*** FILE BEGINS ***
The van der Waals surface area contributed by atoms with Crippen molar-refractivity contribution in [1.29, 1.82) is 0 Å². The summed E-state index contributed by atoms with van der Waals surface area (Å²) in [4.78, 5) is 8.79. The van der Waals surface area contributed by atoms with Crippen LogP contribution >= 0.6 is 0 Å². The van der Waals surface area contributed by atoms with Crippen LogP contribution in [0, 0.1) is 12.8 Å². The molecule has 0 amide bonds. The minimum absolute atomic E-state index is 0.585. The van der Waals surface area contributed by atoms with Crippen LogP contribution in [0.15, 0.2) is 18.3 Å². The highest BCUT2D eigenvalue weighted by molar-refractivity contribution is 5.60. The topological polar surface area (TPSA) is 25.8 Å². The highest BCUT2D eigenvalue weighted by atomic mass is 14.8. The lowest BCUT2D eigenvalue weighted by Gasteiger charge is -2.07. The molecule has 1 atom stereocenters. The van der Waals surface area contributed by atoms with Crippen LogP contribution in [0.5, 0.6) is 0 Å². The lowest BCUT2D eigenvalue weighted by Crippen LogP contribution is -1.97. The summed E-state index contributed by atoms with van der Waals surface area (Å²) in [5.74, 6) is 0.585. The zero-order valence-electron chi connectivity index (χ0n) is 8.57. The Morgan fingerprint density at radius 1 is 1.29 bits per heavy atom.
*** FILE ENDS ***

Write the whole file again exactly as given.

The van der Waals surface area contributed by atoms with Crippen molar-refractivity contribution in [1.29, 1.82) is 0 Å². The summed E-state index contributed by atoms with van der Waals surface area (Å²) in [4.78, 5) is 8.79. The van der Waals surface area contributed by atoms with Crippen LogP contribution >= 0.6 is 0 Å². The van der Waals surface area contributed by atoms with Crippen LogP contribution in [0, 0.1) is 12.8 Å². The molecule has 0 amide bonds. The minimum absolute atomic E-state index is 0.585. The van der Waals surface area contributed by atoms with Crippen LogP contribution in [0.15, 0.2) is 18.3 Å². The highest BCUT2D eigenvalue weighted by molar-refractivity contribution is 5.60. The topological polar surface area (TPSA) is 25.8 Å². The highest BCUT2D eigenvalue weighted by atomic mass is 14.8. The lowest BCUT2D eigenvalue weighted by Gasteiger charge is -2.07. The molecule has 1 atom stereocenters. The van der Waals surface area contributed by atoms with Crippen LogP contribution in [0.5, 0.6) is 0 Å². The lowest BCUT2D eigenvalue weighted by Crippen LogP contribution is -1.97. The summed E-state index contributed by atoms with van der Waals surface area (Å²) in [5.74, 6) is 0.585. The zero-order valence-electron chi connectivity index (χ0n) is 8.57. The Morgan fingerprint density at radius 1 is 1.29 bits per heavy atom.